Nigella damascena [ny-JELL-luh] [dam-ASK-ee-nuh] is an annual flower in the Ranunculaceae (buttercup) family.
It’s native to Europe, southwest Asia, and northern Africa.
The plant often grows in damp areas and is named after the city of Damascus in Syria.
You may hear it called by the following common names including:
- Devil in the bush
- Ragged lady
The names come from the ring of lacy bracts around the flowers.
Along with these common names, the plant is called the nigella flower.
Nigella Flower Care
Size and Growth
Nigella damascena reaches a height of about 8″ to 20″ inches with light green foliage and fern-like leaves.
Flowering and Fragrance
Love-in-a-mist blooms in the early summer.
The flowers come in shades of blue, pale purple, pink, and white.
Each flower contains between 5 and 25 sepals.
After the bloom, the plant produces an inflated seed capsule.
The capsules eventually dry and drop to the ground, allowing the annual to self-seed on the same spot each year.
Light and Temperature
- Grow the plant in full sun in the garden.
- Place potted plants near a bright window, such as a south-facing or west-facing window.
- If the direct sunlight scorches the leaves, move the plant further from the window.
- Nigella flowers are annuals that grow well outdoors in almost any climate.
- It’s suitable for USDA hardiness zones 2 to 11.
- The ideal temperature range is between 65° and 72° degrees Fahrenheit (18° – 22° C).
- As an annual, it won’t survive the winter, but it tends to self-seed in the garden.
Watering and Feeding
Make sure seeds receive frequent water.
Water the soil when the top 2″ inches of soil become dry.
After the plant is established, it only needs water during dry spells.
Add a liquid fertilizer once per month to promote fuller growth.
Soil and Transplanting
- Sow the seeds in average soil with good drainage.
- Don’t cover the seeds with soil.
- Simply scatter the seeds and run a rake over the top.
- Nutrient-rich soil provides the best results.
- As it prefers slightly dry conditions, overly moist soil may need some sand or gravelly material to increase drainage.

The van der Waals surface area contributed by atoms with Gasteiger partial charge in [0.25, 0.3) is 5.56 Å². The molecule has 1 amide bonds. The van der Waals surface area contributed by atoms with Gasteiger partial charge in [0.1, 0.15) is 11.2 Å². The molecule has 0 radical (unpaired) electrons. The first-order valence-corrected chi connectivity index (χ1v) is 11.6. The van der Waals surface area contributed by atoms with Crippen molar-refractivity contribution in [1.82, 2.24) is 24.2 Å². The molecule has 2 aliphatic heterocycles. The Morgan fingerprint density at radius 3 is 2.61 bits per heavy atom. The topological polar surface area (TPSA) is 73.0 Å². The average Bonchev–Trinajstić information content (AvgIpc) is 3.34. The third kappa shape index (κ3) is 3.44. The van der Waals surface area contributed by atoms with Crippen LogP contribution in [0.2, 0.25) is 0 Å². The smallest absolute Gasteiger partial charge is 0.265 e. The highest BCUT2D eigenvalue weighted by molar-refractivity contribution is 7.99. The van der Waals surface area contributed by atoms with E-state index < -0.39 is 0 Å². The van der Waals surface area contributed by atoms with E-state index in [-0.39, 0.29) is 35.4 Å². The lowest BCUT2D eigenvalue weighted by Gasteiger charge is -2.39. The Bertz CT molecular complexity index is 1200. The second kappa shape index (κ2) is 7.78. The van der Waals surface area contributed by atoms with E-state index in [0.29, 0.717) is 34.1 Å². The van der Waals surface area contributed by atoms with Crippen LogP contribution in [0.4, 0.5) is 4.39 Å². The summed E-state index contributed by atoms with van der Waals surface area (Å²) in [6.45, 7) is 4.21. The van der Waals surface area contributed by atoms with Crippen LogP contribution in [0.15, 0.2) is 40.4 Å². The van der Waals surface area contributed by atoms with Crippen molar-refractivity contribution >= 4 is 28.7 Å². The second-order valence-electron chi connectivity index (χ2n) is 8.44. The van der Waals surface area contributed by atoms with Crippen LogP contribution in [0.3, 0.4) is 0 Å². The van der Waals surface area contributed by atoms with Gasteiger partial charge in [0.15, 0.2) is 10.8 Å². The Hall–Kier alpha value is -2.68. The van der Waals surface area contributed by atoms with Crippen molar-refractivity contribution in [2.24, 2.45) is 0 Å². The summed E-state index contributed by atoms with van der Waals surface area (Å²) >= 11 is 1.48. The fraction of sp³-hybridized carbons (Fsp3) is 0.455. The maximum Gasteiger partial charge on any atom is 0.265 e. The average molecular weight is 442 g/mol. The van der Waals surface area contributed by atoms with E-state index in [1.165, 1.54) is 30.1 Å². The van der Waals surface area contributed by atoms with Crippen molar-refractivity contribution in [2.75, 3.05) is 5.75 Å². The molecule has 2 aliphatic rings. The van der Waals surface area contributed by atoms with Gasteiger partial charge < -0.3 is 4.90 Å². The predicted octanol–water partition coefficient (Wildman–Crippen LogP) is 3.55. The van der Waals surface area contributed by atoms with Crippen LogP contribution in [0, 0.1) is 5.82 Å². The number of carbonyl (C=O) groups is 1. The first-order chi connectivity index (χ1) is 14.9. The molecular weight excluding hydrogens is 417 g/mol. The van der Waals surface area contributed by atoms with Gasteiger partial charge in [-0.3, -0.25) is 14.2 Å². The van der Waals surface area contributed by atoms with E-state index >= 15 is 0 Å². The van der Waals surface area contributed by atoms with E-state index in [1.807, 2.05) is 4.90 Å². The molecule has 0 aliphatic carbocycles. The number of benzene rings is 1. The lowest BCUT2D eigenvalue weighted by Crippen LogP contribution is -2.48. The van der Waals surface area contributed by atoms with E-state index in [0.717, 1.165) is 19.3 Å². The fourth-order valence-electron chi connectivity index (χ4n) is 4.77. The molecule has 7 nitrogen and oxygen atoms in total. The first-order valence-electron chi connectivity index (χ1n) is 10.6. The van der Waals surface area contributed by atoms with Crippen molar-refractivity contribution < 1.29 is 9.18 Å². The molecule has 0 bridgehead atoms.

- The plant has a relatively weak root system and doesn’t respond well to transplanting.
- Sow the seeds in the location where the plant will grow for the rest of the season, such as the garden or a container.
- Deadhead spent flowers to prolong the bloom.
- Pinch or prune the flowers just above the bud.
- Removing the flowers prevents the plant from producing the seed pods.
- If you plan on propagating the plant with seeds, avoid excessive deadheading.
- After the flowers fade and the stems start to wilt, remove dying plants to provide room for nigella flowers sown later in the season.
How to Propagate Love In A Mist
Propagate love-in-a-mist from seeds.
The plant produces many seeds after the flowering season.
Collect the seed capsules before they drop to the ground.
Allow the capsules to dry and open them to remove the seeds.
Sow the seeds in the garden after the last threat of frost.
The seedlings should appear in six to eight weeks, providing a fresh bloom of flowers at the start of summer.
Use additional sowings every three to four weeks to enjoy bright flowers throughout the rest of summer and fall.
NOTE: It’s possible to sow the seeds indoors before the start of spring, but transplanting the seedlings may kill the plants.
Love In A Mist Pest or Disease Problems
Nigella damascena rarely suffers from pest or disease problems.
Whiteflies, thrips, and other common pests may still find their way into the flowers.
Use a jet of water from a hose to wash these pests away without damaging the plant.
The water may not completely remove the pests.
Continue spraying once per week to get rid of whiteflies and thrips.
If the infestation continues, try using insecticidal soap or Neem oil.
Spray the flowers each week until the pests are gone.
TIP: Make a DIY insecticidal soap with two teaspoons of baking soda, two teaspoons of dish soap, two teaspoons of white vinegar, and one gallon of water.
Potted plants may suffer from fungal infections if planted in a pot or container with poor drainage.
As the plant is short-lived, the best solution is to save the seeds and try again the following spring.
Is Nigella Love-In-A-Mist Toxic?
Another concern is the toxicity of the plant. The seeds contain a toxic alkaloid called damascenine.
The toxin causes mild symptoms when ingested by humans, including diarrhea and vomiting.
Damascenine isn’t toxic to animals, but ingesting the flowers or seed capsules may cause digestive discomfort or nausea.
Suggested Nigella Damascena Uses
Use love-in-a-mist in mixed flower beds and borders.
Place in front of taller plants to create more dimension.
It’s also a great plant to grow on its own in a container.